Faculty Focus


How to Teach a Course That Leads to Certification

The Computer Information Sciences program at ECPI College of Technology offers job oriented, “hands-on” education required to meet the needs of an ever-changing and increasingly technical society. We encourage students not only to earn their degree but also to get certified in their respective fields. The great success we achieved in getting more than 50 students Comptia Security+ certified compelled us to share our experience.

Most of the students in the class were traditional college-age students, while others were working adults trying to earn their degree to advance their careers. Approximately 85% of the students attempted the certification and 90% of those passed in the first attempt. This article briefly discusses the planning process, the execution and the lessons learned.

Planning Process: Achieving certification prepares IT students for the types of careers they want to pursue. It also gives them edge over those that don’t have certifications. The scope of this article is limited to Comptia Security+ certifications achieved at the Newport News campus by students from the “Network security Concepts” class.

The most important step is choosing an instructor who is certified and has in depth knowledge of the certification objectives. The next step is choosing a book that covers most of the exam objectives and one that has plenty of practice tests. The coursework should be designed with the goal of getting students certified and minimizing the busy work.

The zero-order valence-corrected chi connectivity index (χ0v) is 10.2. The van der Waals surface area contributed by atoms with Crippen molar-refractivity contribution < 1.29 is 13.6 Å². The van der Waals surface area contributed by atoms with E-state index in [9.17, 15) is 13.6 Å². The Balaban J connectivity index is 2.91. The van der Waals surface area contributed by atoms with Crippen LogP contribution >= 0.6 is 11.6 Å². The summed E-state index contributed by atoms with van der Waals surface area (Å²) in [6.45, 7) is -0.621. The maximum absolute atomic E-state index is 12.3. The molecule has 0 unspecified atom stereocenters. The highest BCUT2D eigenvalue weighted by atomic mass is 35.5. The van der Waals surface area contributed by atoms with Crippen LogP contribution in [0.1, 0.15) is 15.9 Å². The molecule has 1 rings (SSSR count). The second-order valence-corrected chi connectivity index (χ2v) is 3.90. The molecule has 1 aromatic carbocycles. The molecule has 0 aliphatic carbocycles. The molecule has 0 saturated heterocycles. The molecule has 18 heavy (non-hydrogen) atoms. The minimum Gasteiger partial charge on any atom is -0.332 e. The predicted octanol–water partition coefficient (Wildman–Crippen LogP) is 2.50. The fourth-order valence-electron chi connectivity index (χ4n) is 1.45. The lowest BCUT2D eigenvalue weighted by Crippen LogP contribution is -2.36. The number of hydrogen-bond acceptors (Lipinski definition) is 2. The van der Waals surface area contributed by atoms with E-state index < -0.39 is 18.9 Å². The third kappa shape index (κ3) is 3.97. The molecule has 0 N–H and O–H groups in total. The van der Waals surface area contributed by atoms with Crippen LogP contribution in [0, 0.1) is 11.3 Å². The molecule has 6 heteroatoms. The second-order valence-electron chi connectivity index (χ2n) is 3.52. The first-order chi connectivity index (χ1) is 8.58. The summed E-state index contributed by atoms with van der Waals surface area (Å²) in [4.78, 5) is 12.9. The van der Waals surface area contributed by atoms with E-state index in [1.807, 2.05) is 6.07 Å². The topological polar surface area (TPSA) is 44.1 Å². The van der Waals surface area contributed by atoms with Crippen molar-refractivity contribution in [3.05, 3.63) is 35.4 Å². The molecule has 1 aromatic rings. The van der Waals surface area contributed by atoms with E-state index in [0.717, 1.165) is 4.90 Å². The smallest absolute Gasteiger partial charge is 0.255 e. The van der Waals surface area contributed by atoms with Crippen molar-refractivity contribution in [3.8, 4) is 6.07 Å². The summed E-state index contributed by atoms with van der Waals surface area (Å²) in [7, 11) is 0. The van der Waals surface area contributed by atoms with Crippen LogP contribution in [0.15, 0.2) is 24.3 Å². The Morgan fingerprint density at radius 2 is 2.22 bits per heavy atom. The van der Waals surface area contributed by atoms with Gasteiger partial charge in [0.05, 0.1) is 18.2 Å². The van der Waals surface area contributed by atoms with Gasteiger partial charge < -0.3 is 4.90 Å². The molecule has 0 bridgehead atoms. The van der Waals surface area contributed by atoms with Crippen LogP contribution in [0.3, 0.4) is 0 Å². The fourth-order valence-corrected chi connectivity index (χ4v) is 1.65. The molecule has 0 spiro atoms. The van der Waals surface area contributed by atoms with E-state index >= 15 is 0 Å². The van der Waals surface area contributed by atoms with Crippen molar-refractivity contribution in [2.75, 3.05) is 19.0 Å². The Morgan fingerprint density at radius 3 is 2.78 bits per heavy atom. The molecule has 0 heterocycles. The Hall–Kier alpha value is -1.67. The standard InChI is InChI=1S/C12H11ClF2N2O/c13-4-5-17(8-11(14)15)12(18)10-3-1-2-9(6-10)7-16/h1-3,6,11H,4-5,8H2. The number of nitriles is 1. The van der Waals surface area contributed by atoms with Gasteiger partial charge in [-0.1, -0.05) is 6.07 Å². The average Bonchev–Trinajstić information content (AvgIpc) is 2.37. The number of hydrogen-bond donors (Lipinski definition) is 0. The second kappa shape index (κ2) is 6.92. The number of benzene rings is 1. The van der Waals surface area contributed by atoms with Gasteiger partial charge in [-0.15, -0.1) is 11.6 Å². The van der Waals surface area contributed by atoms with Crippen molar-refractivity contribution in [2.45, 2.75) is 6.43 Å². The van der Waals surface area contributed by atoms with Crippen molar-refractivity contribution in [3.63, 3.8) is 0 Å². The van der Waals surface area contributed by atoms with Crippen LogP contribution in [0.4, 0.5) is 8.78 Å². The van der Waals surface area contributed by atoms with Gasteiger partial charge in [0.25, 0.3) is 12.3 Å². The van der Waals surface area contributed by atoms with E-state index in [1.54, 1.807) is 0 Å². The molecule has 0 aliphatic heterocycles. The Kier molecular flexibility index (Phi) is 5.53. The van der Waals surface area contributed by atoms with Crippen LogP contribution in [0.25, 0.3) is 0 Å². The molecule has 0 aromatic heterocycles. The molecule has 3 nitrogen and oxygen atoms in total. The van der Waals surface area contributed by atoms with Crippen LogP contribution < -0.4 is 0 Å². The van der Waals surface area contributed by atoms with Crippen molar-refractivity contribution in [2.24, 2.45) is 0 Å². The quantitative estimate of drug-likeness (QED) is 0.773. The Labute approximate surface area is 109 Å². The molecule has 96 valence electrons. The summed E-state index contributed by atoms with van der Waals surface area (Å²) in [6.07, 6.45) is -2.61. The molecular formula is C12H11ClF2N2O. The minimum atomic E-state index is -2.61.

Execution: The instructor should clearly explain to the students that he/she expects them to be certified by the end of the course. Our course was 45 hours and lasted a full semester. The tasks achieved and approximate time spent is listed chronologically as follows.

Hours Tasks
8 Instructor leads discussion on certification objectives.
20 Instructor leads in-depth discussion on practice tests.
8 Students lead discussion on practice tests with instructor input.
3 Send first batch of students that are ready to take certification test
6 Continue training remaining students in preparation of the certification test.

Conclusion: The practice exams, followed by student-led discussions increased students’ participation and interest. Keeping track of individual student progress and finding students who are ready to take the exam is also very important as it keeps students engaged and motivated.

Once students have demonstrated proficiency of practice tests, they are allowed to take the certification exam. Their success motivates the rest of the students to work harder. We believe this sense of competition leads to a higher success rate.

Vijay Bhuse, PhD, CIS faculty, ECPI College of Technology, Newport News, VA. vbhuse@ecpi.edu.